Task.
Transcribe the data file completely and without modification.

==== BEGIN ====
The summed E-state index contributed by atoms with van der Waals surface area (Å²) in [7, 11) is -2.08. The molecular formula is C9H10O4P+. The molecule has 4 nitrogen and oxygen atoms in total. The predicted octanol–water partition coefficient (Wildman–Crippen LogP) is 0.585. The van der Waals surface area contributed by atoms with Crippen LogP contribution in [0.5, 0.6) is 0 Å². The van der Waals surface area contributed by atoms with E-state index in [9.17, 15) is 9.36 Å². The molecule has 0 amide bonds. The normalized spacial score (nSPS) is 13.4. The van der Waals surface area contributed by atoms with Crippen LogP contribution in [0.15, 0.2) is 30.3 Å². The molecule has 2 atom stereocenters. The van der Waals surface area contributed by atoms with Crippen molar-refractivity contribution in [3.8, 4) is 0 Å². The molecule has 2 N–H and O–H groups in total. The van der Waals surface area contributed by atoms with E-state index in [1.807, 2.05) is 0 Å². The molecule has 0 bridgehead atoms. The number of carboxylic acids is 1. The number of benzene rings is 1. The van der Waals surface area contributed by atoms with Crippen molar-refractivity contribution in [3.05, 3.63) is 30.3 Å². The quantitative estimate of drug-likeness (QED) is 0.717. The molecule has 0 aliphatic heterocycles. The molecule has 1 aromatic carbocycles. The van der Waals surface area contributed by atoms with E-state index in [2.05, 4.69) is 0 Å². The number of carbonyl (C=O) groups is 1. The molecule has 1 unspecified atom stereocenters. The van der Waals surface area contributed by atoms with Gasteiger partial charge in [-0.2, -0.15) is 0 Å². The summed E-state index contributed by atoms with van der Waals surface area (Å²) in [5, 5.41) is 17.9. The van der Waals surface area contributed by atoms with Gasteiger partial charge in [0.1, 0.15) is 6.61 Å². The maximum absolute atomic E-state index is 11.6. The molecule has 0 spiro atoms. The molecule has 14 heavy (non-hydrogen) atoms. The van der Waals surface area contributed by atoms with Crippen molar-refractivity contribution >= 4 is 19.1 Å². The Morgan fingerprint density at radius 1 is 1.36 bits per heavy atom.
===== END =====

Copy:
The summed E-state index contributed by atoms with van der Waals surface area (Å²) in [7, 11) is -2.08. The molecular formula is C9H10O4P+. The molecule has 4 nitrogen and oxygen atoms in total. The predicted octanol–water partition coefficient (Wildman–Crippen LogP) is 0.585. The van der Waals surface area contributed by atoms with Crippen LogP contribution in [0.5, 0.6) is 0 Å². The van der Waals surface area contributed by atoms with E-state index in [9.17, 15) is 9.36 Å². The molecule has 0 amide bonds. The normalized spacial score (nSPS) is 13.4. The van der Waals surface area contributed by atoms with Crippen LogP contribution in [0.15, 0.2) is 30.3 Å². The molecule has 2 atom stereocenters. The van der Waals surface area contributed by atoms with Crippen molar-refractivity contribution in [3.8, 4) is 0 Å². The molecule has 2 N–H and O–H groups in total. The van der Waals surface area contributed by atoms with E-state index in [1.807, 2.05) is 0 Å². The molecule has 0 bridgehead atoms. The number of carboxylic acids is 1. The number of benzene rings is 1. The van der Waals surface area contributed by atoms with Crippen molar-refractivity contribution in [3.05, 3.63) is 30.3 Å². The quantitative estimate of drug-likeness (QED) is 0.717. The molecule has 0 aliphatic heterocycles. The molecule has 1 aromatic carbocycles. The van der Waals surface area contributed by atoms with E-state index in [2.05, 4.69) is 0 Å². The number of carbonyl (C=O) groups is 1. The molecule has 1 unspecified atom stereocenters. The van der Waals surface area contributed by atoms with Gasteiger partial charge in [-0.2, -0.15) is 0 Å². The summed E-state index contributed by atoms with van der Waals surface area (Å²) in [5, 5.41) is 17.9. The van der Waals surface area contributed by atoms with Gasteiger partial charge in [0.1, 0.15) is 6.61 Å². The maximum absolute atomic E-state index is 11.6. The molecule has 0 spiro atoms. The molecule has 14 heavy (non-hydrogen) atoms. The van der Waals surface area contributed by atoms with Crippen molar-refractivity contribution >= 4 is 19.1 Å². The Morgan fingerprint density at radius 1 is 1.36 bits per heavy atom.